The first thing is you need to state what solar scope you own? Then we can offer a targeted response to whether double stacking will offer a "better" visual view.

As stated above double stacking does dim the image (this is a disadvantage) - if your scope has small aperture and the image is already dim then this may push you over the edge. If you decide to add a front etalon that is not full aperture such as adding a front 50mm to a 60mm scope then this is also going to cut your brightness by an increased amount.

To the question "will I see more" then it is a fact that a double etalon changes the bandpass and allows more to be seen.

My history in solar:

I started with a single stack tilt tune LS60 (in 2013 when the sun was active on the surface) and liked the view but wanted to see more surface detail (detail that I could turn the focuser and actually see in sharp focus).

I sold that scope.

Next I purchased a double stack pressure tuned LS60 (with DS60 front etalon) as a "matched" pair from Lunt. The view was beyond compare to what the single stack LS60 could provide. The sheer amount of features available to be seen on the solar surface was increased many fold. I was able to tune the scope and focus in sharply on these features. Sure the image was slightly darker but it never bothered me in any way.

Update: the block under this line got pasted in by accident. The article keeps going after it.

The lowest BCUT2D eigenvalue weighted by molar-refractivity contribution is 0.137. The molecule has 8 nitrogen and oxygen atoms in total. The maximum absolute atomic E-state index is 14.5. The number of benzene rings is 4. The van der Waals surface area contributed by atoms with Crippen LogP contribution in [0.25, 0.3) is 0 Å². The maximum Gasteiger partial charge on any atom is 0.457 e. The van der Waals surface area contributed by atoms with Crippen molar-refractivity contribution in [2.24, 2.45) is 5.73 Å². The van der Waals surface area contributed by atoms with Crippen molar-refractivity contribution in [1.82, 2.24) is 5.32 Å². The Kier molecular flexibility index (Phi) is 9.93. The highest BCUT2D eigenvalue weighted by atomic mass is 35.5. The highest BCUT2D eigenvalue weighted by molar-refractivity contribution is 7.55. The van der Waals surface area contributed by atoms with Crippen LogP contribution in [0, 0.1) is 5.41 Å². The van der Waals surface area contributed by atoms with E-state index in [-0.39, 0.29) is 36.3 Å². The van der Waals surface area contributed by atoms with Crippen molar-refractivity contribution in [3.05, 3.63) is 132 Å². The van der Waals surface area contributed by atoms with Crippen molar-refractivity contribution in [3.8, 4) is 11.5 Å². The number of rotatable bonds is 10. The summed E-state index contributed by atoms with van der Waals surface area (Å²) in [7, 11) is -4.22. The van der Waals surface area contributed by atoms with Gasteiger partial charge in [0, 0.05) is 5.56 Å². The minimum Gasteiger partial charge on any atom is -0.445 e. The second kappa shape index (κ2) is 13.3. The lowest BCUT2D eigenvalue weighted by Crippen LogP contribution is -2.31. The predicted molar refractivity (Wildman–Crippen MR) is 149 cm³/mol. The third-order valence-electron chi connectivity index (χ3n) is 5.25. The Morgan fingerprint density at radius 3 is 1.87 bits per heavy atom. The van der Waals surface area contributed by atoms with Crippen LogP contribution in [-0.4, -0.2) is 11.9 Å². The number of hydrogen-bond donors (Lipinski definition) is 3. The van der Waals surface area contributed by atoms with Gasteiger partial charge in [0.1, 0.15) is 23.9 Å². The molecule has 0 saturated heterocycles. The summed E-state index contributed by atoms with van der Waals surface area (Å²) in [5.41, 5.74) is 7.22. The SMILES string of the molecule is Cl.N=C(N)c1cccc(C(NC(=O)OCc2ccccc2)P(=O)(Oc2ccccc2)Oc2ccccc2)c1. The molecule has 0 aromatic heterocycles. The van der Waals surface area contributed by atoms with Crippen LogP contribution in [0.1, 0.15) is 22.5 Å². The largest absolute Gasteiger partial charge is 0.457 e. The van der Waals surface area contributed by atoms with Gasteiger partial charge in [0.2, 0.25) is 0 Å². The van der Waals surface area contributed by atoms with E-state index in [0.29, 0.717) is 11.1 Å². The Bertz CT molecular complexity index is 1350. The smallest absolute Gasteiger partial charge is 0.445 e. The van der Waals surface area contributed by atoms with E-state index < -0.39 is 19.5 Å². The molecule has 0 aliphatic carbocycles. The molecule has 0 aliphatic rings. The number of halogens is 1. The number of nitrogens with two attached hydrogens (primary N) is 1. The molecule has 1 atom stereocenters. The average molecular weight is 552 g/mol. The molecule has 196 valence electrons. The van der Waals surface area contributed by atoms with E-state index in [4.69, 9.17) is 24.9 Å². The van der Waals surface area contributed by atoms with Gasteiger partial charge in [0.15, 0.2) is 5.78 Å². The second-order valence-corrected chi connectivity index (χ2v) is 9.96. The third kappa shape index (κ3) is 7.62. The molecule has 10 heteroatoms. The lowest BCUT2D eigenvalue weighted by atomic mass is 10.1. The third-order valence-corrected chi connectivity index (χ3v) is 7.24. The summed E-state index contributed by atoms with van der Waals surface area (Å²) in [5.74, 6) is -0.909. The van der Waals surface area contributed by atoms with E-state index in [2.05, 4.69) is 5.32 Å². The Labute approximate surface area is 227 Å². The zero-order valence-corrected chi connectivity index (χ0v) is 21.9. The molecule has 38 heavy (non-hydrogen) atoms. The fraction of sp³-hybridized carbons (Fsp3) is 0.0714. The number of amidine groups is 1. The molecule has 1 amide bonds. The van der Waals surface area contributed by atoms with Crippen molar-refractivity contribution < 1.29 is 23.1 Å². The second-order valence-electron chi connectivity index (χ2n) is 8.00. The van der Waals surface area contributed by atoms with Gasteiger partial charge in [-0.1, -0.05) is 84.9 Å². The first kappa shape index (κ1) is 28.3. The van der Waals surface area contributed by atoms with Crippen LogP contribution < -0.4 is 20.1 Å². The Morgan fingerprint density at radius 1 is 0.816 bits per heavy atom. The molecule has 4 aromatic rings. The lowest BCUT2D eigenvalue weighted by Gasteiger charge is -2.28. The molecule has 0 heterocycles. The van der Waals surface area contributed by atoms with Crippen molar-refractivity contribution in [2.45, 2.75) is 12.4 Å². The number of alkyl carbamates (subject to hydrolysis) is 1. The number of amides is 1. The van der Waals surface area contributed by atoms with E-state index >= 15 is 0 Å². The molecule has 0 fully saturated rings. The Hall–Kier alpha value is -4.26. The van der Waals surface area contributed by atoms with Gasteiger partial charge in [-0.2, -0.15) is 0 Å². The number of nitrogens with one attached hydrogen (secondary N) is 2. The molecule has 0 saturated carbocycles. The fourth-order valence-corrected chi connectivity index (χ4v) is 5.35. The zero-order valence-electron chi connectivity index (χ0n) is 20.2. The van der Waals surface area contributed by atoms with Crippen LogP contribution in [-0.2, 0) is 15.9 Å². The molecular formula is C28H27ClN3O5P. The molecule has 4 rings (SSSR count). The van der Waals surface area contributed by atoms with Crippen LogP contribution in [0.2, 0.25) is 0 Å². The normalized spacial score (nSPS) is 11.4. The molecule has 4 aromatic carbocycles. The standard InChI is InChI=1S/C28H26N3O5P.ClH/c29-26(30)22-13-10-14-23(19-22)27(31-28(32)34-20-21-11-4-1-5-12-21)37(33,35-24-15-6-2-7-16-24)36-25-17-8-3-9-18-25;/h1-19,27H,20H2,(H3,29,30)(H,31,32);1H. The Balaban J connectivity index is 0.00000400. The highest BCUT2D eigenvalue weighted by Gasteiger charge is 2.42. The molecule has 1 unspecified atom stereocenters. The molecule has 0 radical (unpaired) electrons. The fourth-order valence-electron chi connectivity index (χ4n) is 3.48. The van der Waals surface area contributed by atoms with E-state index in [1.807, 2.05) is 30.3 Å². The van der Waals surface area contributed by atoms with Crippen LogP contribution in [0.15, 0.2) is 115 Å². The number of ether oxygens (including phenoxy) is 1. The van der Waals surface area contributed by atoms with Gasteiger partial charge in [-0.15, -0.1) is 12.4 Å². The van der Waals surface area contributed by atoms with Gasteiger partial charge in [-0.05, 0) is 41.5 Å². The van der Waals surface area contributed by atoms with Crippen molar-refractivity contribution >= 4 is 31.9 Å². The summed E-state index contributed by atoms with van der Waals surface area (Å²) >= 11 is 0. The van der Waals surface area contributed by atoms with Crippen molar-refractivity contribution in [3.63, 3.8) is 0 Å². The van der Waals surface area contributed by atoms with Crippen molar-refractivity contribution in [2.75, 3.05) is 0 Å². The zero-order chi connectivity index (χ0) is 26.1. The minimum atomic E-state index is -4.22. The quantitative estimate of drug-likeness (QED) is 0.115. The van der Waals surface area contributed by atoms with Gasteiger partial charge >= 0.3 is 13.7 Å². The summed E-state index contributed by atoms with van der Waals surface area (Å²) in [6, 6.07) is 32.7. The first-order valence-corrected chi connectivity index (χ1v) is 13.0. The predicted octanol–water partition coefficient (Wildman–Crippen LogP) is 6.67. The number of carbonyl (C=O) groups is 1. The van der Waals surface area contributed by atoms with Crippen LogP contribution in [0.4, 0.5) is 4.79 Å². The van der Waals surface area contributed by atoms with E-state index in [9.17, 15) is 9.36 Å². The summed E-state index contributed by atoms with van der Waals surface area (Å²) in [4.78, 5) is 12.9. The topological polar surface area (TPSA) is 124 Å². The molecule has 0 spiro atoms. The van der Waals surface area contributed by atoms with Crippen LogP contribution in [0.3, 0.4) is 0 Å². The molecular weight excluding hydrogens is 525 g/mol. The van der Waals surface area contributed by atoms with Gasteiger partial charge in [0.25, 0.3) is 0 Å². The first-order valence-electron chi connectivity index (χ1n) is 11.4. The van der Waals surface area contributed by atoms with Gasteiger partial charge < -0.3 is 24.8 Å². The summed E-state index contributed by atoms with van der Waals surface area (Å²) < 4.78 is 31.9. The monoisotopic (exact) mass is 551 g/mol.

Now I am binoviewing the DS60 setup which has further dimmed the image but not to my dissactisfaction and the view IMHO is better than one eye with the same scope.

Finaly, I added a "rotator" and discovered that rotating the front etalon also allows more solar features to come in and out of view. This would be impossible in a single stack scope.

I have absolutely no intention of selling this solar scope and love the views it has given me over the 4 years that I have owned it. I would not go back to single stack and find it odd that anyone says they would (but thats my humble opinion and I am entitled to it!).

I have never tried an LS80 so whether thats better or not I cannot say. But I did plenty of research on DEDICATED solar forums before I spent £1000s and the opinion there was that double stack "shows more stuff".

I suggest that you tell us what solar scope you have (if you have one) and that you seek out these dedicated solar forums where you will quickly be able to search out 100s of posts of people asking the same question and read the responses they received but do take some responses with a "pinch of salt". Solar is an expensive hobby and unfortunately there are too many people wanting to convince themselves they spent wisely and bought the best kit or state opinions after having spent 5 minutes looking through someone elses scope  :( (not referring to anyone above in this comment but its a fact).

Finally, bear in mind that the sun is not doing much in Ha at the moment (compared to solar max in 2014) so what you are going to see is pretty thin gruel on offer. You may be better getting a good single stack scope and planning to add a full aperture double stack later when the solar cycle increases (may be a few years yet :( )

If you don't own a scope then second hand bargains do come up but most second hand scopes are for sale "over priced" so consider carefully before jumping on one of them.

HTH,

Alan

Edited by alanjgreen